All data are presented as the mean ± standard deviation (mean ± SD). Comparisons among groups were made by one-way analysis of variance (ANOVA) followed by Tukey’s post hoc test. was considered to be statistically significant.

3. Results

3.1. Mito-TEMPO Attenuates Body Weight Loss and Impaired Renal Function in 5/6 Nephrectomy Mice

Figure 1(a) demonstrates that the final body weight of mice in the CKD group was significantly reduced compared to controls (24.83 ± 0.33 g versus 30.93 ± 0.23 g). Compared with the CKD group, the final body weight in CKD + MT1 and CKD + MT3 groups (28.23 ± 0.47 g and 28.17 ± 0.45 g, resp.) was significantly improved, although still lower than control mice. Similarly, as shown in Figures 1(b) and 1(c), the concentration of serum creatinine and BUN was significantly higher in the CKD group (65.5 ± 5.15 μmol/L and 21.35 ± 2.27 mmol/L, resp.) compared to control group (22 ± 1.77 μmol/L and 10.2 ± 2.27 mmol/L, resp.). Compared with the CKD group, serum creatinine and BUN concentrations were significantly decreased in the CKD + MT1 group (38.14 ± 5.15 μmol/L and 15.64 ± 1.86 mmol/L, resp.) and CKD + MT3 group (38.57 ± 4.79 μmol/L and 16.45 ± 1.33 mmol/L, resp.). Furthermore, there was no statistical significance between the CKD + MT1 group and the CKD + MT3 group for final body weight, serum creatinine, or BUN concentrations (Figures 1(a)1(c)).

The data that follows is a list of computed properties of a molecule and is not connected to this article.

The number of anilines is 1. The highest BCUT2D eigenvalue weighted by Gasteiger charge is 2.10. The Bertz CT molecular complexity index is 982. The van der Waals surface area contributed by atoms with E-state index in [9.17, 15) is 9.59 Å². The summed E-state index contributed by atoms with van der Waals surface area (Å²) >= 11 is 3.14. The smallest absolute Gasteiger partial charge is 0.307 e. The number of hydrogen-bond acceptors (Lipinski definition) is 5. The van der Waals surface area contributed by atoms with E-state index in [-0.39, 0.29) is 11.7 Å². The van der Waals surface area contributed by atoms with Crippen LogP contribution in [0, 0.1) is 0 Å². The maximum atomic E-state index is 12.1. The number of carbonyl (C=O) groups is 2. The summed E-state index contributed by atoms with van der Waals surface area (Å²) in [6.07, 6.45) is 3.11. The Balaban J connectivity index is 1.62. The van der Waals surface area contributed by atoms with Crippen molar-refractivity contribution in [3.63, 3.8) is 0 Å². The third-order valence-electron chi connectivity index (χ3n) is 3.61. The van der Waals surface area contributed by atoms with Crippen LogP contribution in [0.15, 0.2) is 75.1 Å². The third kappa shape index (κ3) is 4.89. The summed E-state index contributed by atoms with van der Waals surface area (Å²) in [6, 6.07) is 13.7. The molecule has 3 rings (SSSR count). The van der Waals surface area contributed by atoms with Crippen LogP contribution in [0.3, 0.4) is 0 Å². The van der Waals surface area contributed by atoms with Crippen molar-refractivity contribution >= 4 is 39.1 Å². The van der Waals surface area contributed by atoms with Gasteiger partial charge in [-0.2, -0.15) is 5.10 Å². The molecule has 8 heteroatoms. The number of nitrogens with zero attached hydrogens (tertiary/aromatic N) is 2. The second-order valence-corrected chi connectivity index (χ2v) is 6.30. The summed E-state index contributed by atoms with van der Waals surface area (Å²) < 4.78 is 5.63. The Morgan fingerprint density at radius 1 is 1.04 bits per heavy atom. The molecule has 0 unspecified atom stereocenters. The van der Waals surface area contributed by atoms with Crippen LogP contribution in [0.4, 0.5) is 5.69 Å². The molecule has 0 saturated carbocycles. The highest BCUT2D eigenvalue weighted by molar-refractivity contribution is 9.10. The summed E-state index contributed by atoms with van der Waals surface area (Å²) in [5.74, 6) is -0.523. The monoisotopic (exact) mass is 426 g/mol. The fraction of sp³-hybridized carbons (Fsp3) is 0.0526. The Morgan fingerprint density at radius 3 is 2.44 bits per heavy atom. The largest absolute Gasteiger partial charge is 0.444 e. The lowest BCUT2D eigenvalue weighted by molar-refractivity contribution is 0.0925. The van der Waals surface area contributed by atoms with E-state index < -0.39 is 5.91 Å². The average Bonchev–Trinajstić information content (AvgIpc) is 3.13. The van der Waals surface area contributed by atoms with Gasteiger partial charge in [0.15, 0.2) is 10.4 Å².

Figure 1: Evaluation of biochemical indexes in mice at the end of 12-week study. (a) Final body weight, (b) serum creatinine, and (c) BUN. Data are presented as mean ± SD (). , control group versus CKD group; , CKD group versus CKD + MT1 and CKD + MT3 groups. BUN: blood urea nitrogen.
3.2. Mito-TEMPO Alleviates Renal Fibrosis in 5/6 Nephrectomy Mice

Renal histopathology was examined by PAS staining and Masson staining (Figures 2(a)2(d)). The CKD mice manifested severe glomerular injury characterized by cell proliferation, accumulated extracellular matrix, and glomerulosclerosis (Figure 2(a)). Compared with the CKD group, the glomerular injury score was significantly reduced in the CKD + MT1 and CKD + MT3 groups (Figure 2(c)). Similarly, Figure 2(b) shows the representative micrographs of kidney sections following Masson staining. Compared with the CKD group, treatment with Mito-TEMPO (CKD + MT1 and CKD + MT3 groups) markedly improved renal interstitial collagen accumulation. Furthermore, quantitative determination by computer-aided morphometric analyses revealed that treatment with Mito-TEMPO reduced renal interstitial collagen accumulation and renal fibrotic lesions in 5/6 nephrectomy mice (Figure 2(d)).